Interactive motion design improving the health of Melbourne’s water
Four interactive motion designs for Melbourne Water | Image supplied by James Berrett.
- Swinburne design students create interactive media prototypes to support Melbourne Water’s Healthy Water Strategy
- Designs engage people in strategies to improve water quality, water harvesting and catchment in and around Melbourne
Motion design capstone students at Swinburne have created interactive media prototypes to support Melbourne Water’s Healthy Water Strategy 2018-2028. The prototypes are designed to increase industry and community awareness of the importance healthy waterways.
The designs engage people in strategies to improve water quality, water harvesting and catchment in and around Melbourne. Featured in a digital showcase, the prototypes are designed as tools for developers, councils, and the community.
The prototypes highlight the future of waterway management in Melbourne and drive learning, engagement and behaviour change to improve understanding of water management and the impact of healthy water on everyday life.
Designed by four teams of five final year design students, the interactive media designs are in response to briefs in topic areas covering - water cycle, storm water impacts, storm water management and water catchment education for Melbourne.
StormSmart highlights important aspects of water harvesting and water infiltration methods to make the most of storm water. It addresses the appropriate management of storm water especially during and after major storm events.
StormSmart by Amy Smith, Katelyn Anderson, Tim Knowles, Jane Novella and Lukas Elberts.
HydroCity has a build-your-own water cycle feature and explains where Melbourne’s water comes from and where it goes once it disappears down drains. It shows how to supply the city with clean drinking water and recycled industrial water.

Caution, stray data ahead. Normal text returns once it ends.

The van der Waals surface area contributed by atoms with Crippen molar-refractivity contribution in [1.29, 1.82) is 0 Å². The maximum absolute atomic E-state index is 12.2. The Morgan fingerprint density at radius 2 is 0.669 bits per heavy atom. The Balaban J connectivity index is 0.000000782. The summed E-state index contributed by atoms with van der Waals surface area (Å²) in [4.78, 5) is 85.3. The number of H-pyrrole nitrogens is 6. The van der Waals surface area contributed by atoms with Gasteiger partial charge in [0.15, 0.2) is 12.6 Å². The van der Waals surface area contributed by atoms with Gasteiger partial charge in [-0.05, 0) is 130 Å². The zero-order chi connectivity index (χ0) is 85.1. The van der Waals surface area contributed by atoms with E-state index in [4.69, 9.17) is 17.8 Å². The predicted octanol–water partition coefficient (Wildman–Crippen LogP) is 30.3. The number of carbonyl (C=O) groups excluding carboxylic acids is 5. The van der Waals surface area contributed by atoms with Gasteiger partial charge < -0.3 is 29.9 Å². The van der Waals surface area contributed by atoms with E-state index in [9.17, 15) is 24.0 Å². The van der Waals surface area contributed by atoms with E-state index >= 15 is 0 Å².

HydroCity by Aidan Krott, Aaron Agustin, Mark Newnham, Grace Recla and Lara Tsekouras.
Aquaform is an educational app that teaches people about water cycle systems and how to observe natural, urban and rural water systems in various weather conditions - showing the effects on the environment.
Aquaform by Kelsey Wilson, Wards Amin, Nicole Brimblecombe, Dianxu Li and Sapneel Prakash.
WaterWorks immerses people in the water catchment areas around Melbourne to discover where Melbourne’s water comes from and where it goes.
Waterworks by Mat Soeleiman, Harry Gravell, Talei Mitchell, Jason Ryan Arfandy and Mai Linh Thinh.
“This Motion Design Capstone work is of an outstanding level. The most impressive part is that students have been working on this from home due to the COVID-19 lockdown. It’s a great example of what our students are capable of and how they can readily adapt to changing and challenging environments,” says James Berrett, Discipline Coordinator of Motion Design at Swinburne University of Technology.
Melbourne Water has partnered with Swinburne for over ten years. This is the third year they have supported industry-relevant digital projects with Swinburne Motion Design students.
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